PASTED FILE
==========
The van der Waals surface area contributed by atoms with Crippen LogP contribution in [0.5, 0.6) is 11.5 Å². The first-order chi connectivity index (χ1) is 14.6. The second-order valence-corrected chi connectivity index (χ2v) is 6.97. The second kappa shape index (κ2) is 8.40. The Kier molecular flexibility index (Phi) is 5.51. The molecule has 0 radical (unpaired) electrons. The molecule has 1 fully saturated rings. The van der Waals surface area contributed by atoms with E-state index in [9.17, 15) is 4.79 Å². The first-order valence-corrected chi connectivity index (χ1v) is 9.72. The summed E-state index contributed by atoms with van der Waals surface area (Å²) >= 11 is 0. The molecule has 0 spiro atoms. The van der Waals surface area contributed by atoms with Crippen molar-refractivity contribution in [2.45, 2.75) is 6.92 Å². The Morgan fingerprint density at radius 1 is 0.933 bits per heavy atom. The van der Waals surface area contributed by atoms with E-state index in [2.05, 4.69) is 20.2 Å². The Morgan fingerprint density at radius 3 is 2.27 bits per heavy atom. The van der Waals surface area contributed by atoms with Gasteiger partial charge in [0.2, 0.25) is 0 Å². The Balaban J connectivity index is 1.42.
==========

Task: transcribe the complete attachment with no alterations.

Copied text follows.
The van der Waals surface area contributed by atoms with Crippen LogP contribution in [0.5, 0.6) is 11.5 Å². The first-order chi connectivity index (χ1) is 14.6. The second-order valence-corrected chi connectivity index (χ2v) is 6.97. The second kappa shape index (κ2) is 8.40. The Kier molecular flexibility index (Phi) is 5.51. The molecule has 0 radical (unpaired) electrons. The molecule has 1 fully saturated rings. The van der Waals surface area contributed by atoms with E-state index in [9.17, 15) is 4.79 Å². The first-order valence-corrected chi connectivity index (χ1v) is 9.72. The summed E-state index contributed by atoms with van der Waals surface area (Å²) >= 11 is 0. The molecule has 0 spiro atoms. The van der Waals surface area contributed by atoms with Crippen molar-refractivity contribution in [2.45, 2.75) is 6.92 Å². The Morgan fingerprint density at radius 1 is 0.933 bits per heavy atom. The van der Waals surface area contributed by atoms with E-state index in [2.05, 4.69) is 20.2 Å². The Morgan fingerprint density at radius 3 is 2.27 bits per heavy atom. The van der Waals surface area contributed by atoms with Gasteiger partial charge in [0.2, 0.25) is 0 Å². The Balaban J connectivity index is 1.42.